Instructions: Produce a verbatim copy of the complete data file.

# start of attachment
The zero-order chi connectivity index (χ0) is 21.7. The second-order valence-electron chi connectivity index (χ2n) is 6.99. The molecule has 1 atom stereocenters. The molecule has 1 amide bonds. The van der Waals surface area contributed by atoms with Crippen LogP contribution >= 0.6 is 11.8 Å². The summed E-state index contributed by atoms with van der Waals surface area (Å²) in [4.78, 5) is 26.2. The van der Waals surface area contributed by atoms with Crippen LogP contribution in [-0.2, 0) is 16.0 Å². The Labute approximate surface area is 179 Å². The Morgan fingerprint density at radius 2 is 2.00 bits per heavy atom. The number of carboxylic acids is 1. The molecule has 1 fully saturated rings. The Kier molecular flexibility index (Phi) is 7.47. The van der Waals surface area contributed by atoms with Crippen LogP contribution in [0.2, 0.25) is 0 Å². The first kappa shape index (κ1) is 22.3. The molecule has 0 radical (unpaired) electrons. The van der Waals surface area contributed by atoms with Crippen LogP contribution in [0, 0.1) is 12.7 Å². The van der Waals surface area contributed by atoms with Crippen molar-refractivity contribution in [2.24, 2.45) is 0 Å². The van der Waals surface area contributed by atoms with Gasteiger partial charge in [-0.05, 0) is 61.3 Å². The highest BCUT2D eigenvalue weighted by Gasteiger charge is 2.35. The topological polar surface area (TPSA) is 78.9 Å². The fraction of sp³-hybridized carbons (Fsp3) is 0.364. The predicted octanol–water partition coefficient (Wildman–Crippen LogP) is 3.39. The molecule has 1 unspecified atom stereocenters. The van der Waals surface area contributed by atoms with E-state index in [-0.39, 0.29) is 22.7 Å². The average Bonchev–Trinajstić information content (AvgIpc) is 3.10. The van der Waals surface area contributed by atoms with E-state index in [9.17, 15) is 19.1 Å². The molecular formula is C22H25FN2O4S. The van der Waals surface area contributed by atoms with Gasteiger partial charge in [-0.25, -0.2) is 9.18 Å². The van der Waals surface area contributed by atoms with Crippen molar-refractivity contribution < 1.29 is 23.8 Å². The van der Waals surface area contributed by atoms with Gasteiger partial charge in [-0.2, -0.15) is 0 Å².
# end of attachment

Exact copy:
The zero-order chi connectivity index (χ0) is 21.7. The second-order valence-electron chi connectivity index (χ2n) is 6.99. The molecule has 1 atom stereocenters. The molecule has 1 amide bonds. The van der Waals surface area contributed by atoms with Crippen LogP contribution >= 0.6 is 11.8 Å². The summed E-state index contributed by atoms with van der Waals surface area (Å²) in [4.78, 5) is 26.2. The van der Waals surface area contributed by atoms with Crippen LogP contribution in [-0.2, 0) is 16.0 Å². The Labute approximate surface area is 179 Å². The Morgan fingerprint density at radius 2 is 2.00 bits per heavy atom. The number of carboxylic acids is 1. The molecule has 1 fully saturated rings. The Kier molecular flexibility index (Phi) is 7.47. The van der Waals surface area contributed by atoms with Crippen LogP contribution in [0.2, 0.25) is 0 Å². The first kappa shape index (κ1) is 22.3. The molecule has 0 radical (unpaired) electrons. The van der Waals surface area contributed by atoms with Crippen LogP contribution in [0, 0.1) is 12.7 Å². The van der Waals surface area contributed by atoms with Crippen molar-refractivity contribution in [2.24, 2.45) is 0 Å². The van der Waals surface area contributed by atoms with Gasteiger partial charge in [-0.05, 0) is 61.3 Å². The highest BCUT2D eigenvalue weighted by Gasteiger charge is 2.35. The topological polar surface area (TPSA) is 78.9 Å². The fraction of sp³-hybridized carbons (Fsp3) is 0.364. The predicted octanol–water partition coefficient (Wildman–Crippen LogP) is 3.39. The molecule has 1 unspecified atom stereocenters. The van der Waals surface area contributed by atoms with E-state index in [-0.39, 0.29) is 22.7 Å². The average Bonchev–Trinajstić information content (AvgIpc) is 3.10. The van der Waals surface area contributed by atoms with E-state index in [9.17, 15) is 19.1 Å². The molecular formula is C22H25FN2O4S. The van der Waals surface area contributed by atoms with Gasteiger partial charge in [-0.25, -0.2) is 9.18 Å². The van der Waals surface area contributed by atoms with Crippen molar-refractivity contribution < 1.29 is 23.8 Å². The van der Waals surface area contributed by atoms with Gasteiger partial charge in [-0.2, -0.15) is 0 Å².